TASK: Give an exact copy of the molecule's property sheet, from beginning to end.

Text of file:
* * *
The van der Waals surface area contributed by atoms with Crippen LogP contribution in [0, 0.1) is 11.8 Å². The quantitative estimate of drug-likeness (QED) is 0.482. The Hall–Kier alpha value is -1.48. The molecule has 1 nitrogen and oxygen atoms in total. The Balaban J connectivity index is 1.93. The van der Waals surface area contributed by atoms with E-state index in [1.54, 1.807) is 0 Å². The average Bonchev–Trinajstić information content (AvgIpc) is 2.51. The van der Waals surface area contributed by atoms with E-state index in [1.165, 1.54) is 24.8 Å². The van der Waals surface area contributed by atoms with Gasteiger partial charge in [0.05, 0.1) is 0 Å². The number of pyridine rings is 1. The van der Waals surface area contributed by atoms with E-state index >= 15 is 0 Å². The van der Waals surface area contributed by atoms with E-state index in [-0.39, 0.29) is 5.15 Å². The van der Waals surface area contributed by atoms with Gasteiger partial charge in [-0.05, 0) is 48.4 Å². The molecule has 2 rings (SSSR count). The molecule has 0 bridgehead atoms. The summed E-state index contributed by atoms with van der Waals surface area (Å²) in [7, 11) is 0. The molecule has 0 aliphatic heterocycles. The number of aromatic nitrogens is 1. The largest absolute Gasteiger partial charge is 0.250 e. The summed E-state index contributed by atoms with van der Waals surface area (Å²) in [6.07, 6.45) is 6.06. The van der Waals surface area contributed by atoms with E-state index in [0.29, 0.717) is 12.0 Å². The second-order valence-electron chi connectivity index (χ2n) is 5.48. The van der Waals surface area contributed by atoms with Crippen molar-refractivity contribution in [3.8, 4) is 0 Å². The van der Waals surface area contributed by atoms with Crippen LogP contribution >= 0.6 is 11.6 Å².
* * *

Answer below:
The van der Waals surface area contributed by atoms with Crippen LogP contribution in [0, 0.1) is 11.8 Å². The quantitative estimate of drug-likeness (QED) is 0.482. The Hall–Kier alpha value is -1.48. The molecule has 1 nitrogen and oxygen atoms in total. The Balaban J connectivity index is 1.93. The van der Waals surface area contributed by atoms with E-state index in [1.54, 1.807) is 0 Å². The average Bonchev–Trinajstić information content (AvgIpc) is 2.51. The van der Waals surface area contributed by atoms with E-state index in [1.165, 1.54) is 24.8 Å². The van der Waals surface area contributed by atoms with Gasteiger partial charge in [0.05, 0.1) is 0 Å². The number of pyridine rings is 1. The van der Waals surface area contributed by atoms with E-state index >= 15 is 0 Å². The van der Waals surface area contributed by atoms with E-state index in [-0.39, 0.29) is 5.15 Å². The van der Waals surface area contributed by atoms with Gasteiger partial charge in [-0.05, 0) is 48.4 Å². The molecule has 2 rings (SSSR count). The molecule has 0 bridgehead atoms. The summed E-state index contributed by atoms with van der Waals surface area (Å²) in [7, 11) is 0. The molecule has 0 aliphatic heterocycles. The number of aromatic nitrogens is 1. The largest absolute Gasteiger partial charge is 0.250 e. The summed E-state index contributed by atoms with van der Waals surface area (Å²) in [6.07, 6.45) is 6.06. The van der Waals surface area contributed by atoms with E-state index in [0.29, 0.717) is 12.0 Å². The second-order valence-electron chi connectivity index (χ2n) is 5.48. The van der Waals surface area contributed by atoms with Crippen molar-refractivity contribution in [3.8, 4) is 0 Å². The van der Waals surface area contributed by atoms with Crippen LogP contribution >= 0.6 is 11.6 Å².